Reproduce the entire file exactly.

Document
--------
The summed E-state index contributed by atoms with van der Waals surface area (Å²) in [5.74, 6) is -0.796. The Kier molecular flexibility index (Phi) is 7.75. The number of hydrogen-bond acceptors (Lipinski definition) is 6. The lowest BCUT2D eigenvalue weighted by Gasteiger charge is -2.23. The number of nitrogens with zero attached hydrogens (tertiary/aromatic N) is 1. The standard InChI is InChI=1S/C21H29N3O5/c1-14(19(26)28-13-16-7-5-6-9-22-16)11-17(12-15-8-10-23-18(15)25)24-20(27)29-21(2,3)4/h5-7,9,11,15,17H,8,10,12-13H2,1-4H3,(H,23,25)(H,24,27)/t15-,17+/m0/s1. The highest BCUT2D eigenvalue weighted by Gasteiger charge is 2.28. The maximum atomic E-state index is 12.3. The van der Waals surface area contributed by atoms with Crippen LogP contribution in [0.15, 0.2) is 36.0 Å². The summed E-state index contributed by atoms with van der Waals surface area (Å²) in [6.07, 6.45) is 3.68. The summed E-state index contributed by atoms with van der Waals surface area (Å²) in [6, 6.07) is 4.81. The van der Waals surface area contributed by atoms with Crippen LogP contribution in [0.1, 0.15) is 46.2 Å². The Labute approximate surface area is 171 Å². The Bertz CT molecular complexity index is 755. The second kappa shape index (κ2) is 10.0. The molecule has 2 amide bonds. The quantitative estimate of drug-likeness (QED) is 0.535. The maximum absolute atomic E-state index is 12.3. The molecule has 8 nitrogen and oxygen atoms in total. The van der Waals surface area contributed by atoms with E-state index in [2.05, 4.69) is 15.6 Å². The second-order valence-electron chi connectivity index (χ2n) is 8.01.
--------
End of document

The summed E-state index contributed by atoms with van der Waals surface area (Å²) in [5.74, 6) is -0.796. The Kier molecular flexibility index (Phi) is 7.75. The number of hydrogen-bond acceptors (Lipinski definition) is 6. The lowest BCUT2D eigenvalue weighted by Gasteiger charge is -2.23. The number of nitrogens with zero attached hydrogens (tertiary/aromatic N) is 1. The standard InChI is InChI=1S/C21H29N3O5/c1-14(19(26)28-13-16-7-5-6-9-22-16)11-17(12-15-8-10-23-18(15)25)24-20(27)29-21(2,3)4/h5-7,9,11,15,17H,8,10,12-13H2,1-4H3,(H,23,25)(H,24,27)/t15-,17+/m0/s1. The highest BCUT2D eigenvalue weighted by Gasteiger charge is 2.28. The maximum atomic E-state index is 12.3. The van der Waals surface area contributed by atoms with Crippen LogP contribution in [0.15, 0.2) is 36.0 Å². The summed E-state index contributed by atoms with van der Waals surface area (Å²) in [6.07, 6.45) is 3.68. The summed E-state index contributed by atoms with van der Waals surface area (Å²) in [6, 6.07) is 4.81. The van der Waals surface area contributed by atoms with Crippen LogP contribution in [0.1, 0.15) is 46.2 Å². The Labute approximate surface area is 171 Å². The Bertz CT molecular complexity index is 755. The second kappa shape index (κ2) is 10.0. The molecule has 2 amide bonds. The quantitative estimate of drug-likeness (QED) is 0.535. The maximum absolute atomic E-state index is 12.3. The molecule has 8 nitrogen and oxygen atoms in total. The van der Waals surface area contributed by atoms with E-state index in [2.05, 4.69) is 15.6 Å². The second-order valence-electron chi connectivity index (χ2n) is 8.01.